FILE – Sen. Ron Johnson, R-Wis., speaks at the U.S. Capitol in Washington, on March 3, 2021. Johnson, one of former President Donald Trump’s most vocal supporters, has decided to seek reelection to a third term, two Republicans with knowledge of the plan told The Associated Press on Friday, Jan. 7, 2022. (Greg Nash/The Hill via AP, Pool, File)
Republican U.S. Sen. Ron Johnson of Wisconsin, one of former President Donald Trump’s most vocal supporters, says he will seek reelection to a third term.
MADISON, Wis. (AP) — Republican U.S. Sen. Ron Johnson of Wisconsin, one of former President Donald Trump’s biggest backers, announced Sunday that he will seek reelection in the battleground state, breaking his promise not to seek a third term.
Johnson announced his decision via email two days after a pair of Republicans with knowledge of his decision told The Associated Press that he was close to launching a bid. Johnson over the past year has been a leading voice in downplaying the Jan. 6, 2021, Capitol riot and the coronavirus pandemic, in addition to remaining a vocal Trump supporter.
The race is sure to be one of the most hotly contested in the country next year in purple Wisconsin. President Joe Biden won the state by fewer than 21,000 votes in 2020 after a similarly narrow win by Trump in 2016. Johnson won by nearly 5 points in 2010, his first race for office, and then by just over 3 points in 2016. Both times he defeated Democrat Russ Feingold.
Johnson’s announcement that he will run again came a day after Republican Sen. John Thune, of South Dakota, said he would seek a fourth term. No other Senate retirements are likely beyond the five Republicans and one Democrat, Sen. Patrick Leahy of Vermont, who have already announced plans to step down.
Johnson, 66, had long said his preference was to serve just two terms and pledged in 2016 not to run a third time.
But Johnson rescinded the pledge in the lead-up to announcing his reelection bid, saying circumstances have changed after Democrats won the White House and control of Congress.
“Much as I’d like to ease into a quiet retirement, I don’t feel I should,” Johnson wrote in an editorial announcing his reelection bid. He said the response to the coronavirus pandemic also played a part in his decision to run again.
Johnson, who contracted COVID-19 in October 2020 and is not vaccinated, has cast doubt over the efficacy of vaccines and pushed for unproven treatments. Just last week, Johnson on conservative talk radio said, “Why do we think that we can create something better than God in terms of combating disease? Why do we assume that the body’s natural immune system isn’t the marvel that it really is?”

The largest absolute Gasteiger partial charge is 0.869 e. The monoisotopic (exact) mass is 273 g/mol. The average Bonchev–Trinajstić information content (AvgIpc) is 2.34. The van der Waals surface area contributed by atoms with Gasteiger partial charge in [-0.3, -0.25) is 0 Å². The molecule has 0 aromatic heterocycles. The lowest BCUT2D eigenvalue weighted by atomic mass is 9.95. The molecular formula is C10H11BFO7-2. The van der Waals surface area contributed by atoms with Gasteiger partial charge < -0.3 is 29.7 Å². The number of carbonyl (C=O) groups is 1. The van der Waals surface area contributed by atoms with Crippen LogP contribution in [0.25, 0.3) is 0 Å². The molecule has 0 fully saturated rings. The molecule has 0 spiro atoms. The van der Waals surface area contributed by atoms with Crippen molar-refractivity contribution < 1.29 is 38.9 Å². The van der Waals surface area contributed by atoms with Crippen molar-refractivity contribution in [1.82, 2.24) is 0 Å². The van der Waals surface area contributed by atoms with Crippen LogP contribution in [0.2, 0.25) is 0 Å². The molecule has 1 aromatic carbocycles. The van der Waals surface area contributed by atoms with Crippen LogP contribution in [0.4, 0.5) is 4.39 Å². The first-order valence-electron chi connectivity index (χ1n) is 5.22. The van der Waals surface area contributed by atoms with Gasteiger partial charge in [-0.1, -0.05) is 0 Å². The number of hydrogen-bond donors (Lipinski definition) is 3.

Johnson has espoused conspiracy theories related to last year’s Capitol raid that attempted to shift blame for what happened away from Trump supporters.
Johnson has since downplayed the violence, saying it “didn’t seem like an armed insurrection to me.”
Just before the U.S. Capitol was stormed a year ago, Johnson objected to counting the Electoral College votes from Arizona. Last year, he told Republicans who control the Wisconsin Legislature that they should take over control of federal elections. Republican Wisconsin Assembly Speaker Robin Vos told the AP on Friday that there is “zero chance” of the Legislature taking over the awarding of the state’s 10 presidential elector votes in 2024.
Johnson said he did not make the decision to run again lightly.
“Having already experienced a growing level of vitriol and false attacks, I certainly don’t expect better treatment in the future,” he said in his announcement.
Johnson said he never voted with reelection in mind.
“An extension of that promise is that I don’t conduct myself worrying about re-election,” he wrote. “When re-election is not your primary motivation, those are easy promises to keep — and I have faithfully done so.”
Johnson’s opponent won’t be known this time until after an Aug. 9 primary. Several high-profile and well-funded Democrats are running, including Lt. Gov. Mandela Barnes, who is seeking to become the state’s first Black senator; Milwaukee Bucks executive Alex Lasry; state Treasurer Sarah Godlewski and Outagamie County Executive Tom Nelson.
“The only people celebrating Ron Johnson’s announcement are his donors and the corporate special interest groups he’s bailed out time and time again,” Barnes said in a statement. “Let’s get to work and retire this failed senator.”
Barnes, Godlewski, Nelson and other Democrats faulted Johnson for breaking his promise to serve only two terms.
Johnson’s decision also has ripple effects on Wisconsin’s governor’s race. Kevin Nicholson, a former Marine who ran for U.S. Senate and lost in the GOP primary in 2018, has said he would run for governor if Johnson sought reelection.
But Nicholson had been focused on running for Senate. His website urges supporters to “help Kevin take back Washington.”
Earlier this week, former U.S. Rep. Sean Duffy bowed out of running for Senate or governor.
History is on Johnson’s side in the midterm election. The party that does not hold the White House generally gains seats in midterm congressional elections. Former President Barack Obama’s Democratic Party, for example, lost 63 seats in the House and six in the Senate in 2010.